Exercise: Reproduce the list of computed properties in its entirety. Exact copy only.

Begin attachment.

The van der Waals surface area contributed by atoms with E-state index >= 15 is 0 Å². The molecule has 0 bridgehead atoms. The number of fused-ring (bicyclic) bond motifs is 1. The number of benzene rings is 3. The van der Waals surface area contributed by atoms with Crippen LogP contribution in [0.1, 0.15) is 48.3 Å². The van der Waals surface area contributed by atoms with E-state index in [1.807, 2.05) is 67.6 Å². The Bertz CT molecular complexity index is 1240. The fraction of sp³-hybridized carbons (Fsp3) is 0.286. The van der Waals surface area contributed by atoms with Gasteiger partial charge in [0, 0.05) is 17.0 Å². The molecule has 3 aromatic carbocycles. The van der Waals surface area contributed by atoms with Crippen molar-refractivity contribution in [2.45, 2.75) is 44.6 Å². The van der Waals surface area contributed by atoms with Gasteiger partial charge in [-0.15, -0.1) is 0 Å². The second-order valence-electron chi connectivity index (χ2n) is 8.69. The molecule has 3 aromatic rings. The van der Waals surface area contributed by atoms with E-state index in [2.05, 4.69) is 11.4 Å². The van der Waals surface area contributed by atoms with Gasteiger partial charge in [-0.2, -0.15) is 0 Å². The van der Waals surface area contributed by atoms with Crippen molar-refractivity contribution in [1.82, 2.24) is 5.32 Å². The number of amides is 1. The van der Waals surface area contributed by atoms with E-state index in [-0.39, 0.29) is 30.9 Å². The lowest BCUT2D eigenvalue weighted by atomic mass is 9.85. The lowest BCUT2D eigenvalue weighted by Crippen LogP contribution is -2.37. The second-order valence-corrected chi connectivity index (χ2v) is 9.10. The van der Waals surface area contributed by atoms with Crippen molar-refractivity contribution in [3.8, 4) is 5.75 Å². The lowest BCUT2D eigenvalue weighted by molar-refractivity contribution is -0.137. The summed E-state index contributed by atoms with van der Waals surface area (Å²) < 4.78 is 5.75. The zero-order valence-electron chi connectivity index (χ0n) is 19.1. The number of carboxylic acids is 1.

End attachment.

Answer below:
The van der Waals surface area contributed by atoms with E-state index >= 15 is 0 Å². The molecule has 0 bridgehead atoms. The number of fused-ring (bicyclic) bond motifs is 1. The number of benzene rings is 3. The van der Waals surface area contributed by atoms with Crippen LogP contribution in [0.1, 0.15) is 48.3 Å². The van der Waals surface area contributed by atoms with E-state index in [1.807, 2.05) is 67.6 Å². The Bertz CT molecular complexity index is 1240. The fraction of sp³-hybridized carbons (Fsp3) is 0.286. The van der Waals surface area contributed by atoms with Gasteiger partial charge in [0, 0.05) is 17.0 Å². The molecule has 3 aromatic carbocycles. The van der Waals surface area contributed by atoms with Crippen molar-refractivity contribution in [2.45, 2.75) is 44.6 Å². The van der Waals surface area contributed by atoms with Gasteiger partial charge in [-0.15, -0.1) is 0 Å². The second-order valence-electron chi connectivity index (χ2n) is 8.69. The molecule has 3 aromatic rings. The van der Waals surface area contributed by atoms with E-state index in [2.05, 4.69) is 11.4 Å². The van der Waals surface area contributed by atoms with Gasteiger partial charge in [-0.2, -0.15) is 0 Å². The van der Waals surface area contributed by atoms with Crippen molar-refractivity contribution in [1.82, 2.24) is 5.32 Å². The number of amides is 1. The van der Waals surface area contributed by atoms with E-state index in [-0.39, 0.29) is 30.9 Å². The lowest BCUT2D eigenvalue weighted by atomic mass is 9.85. The lowest BCUT2D eigenvalue weighted by Crippen LogP contribution is -2.37. The second-order valence-corrected chi connectivity index (χ2v) is 9.10. The van der Waals surface area contributed by atoms with Crippen molar-refractivity contribution in [3.8, 4) is 5.75 Å². The lowest BCUT2D eigenvalue weighted by molar-refractivity contribution is -0.137. The summed E-state index contributed by atoms with van der Waals surface area (Å²) < 4.78 is 5.75. The zero-order valence-electron chi connectivity index (χ0n) is 19.1. The number of carboxylic acids is 1.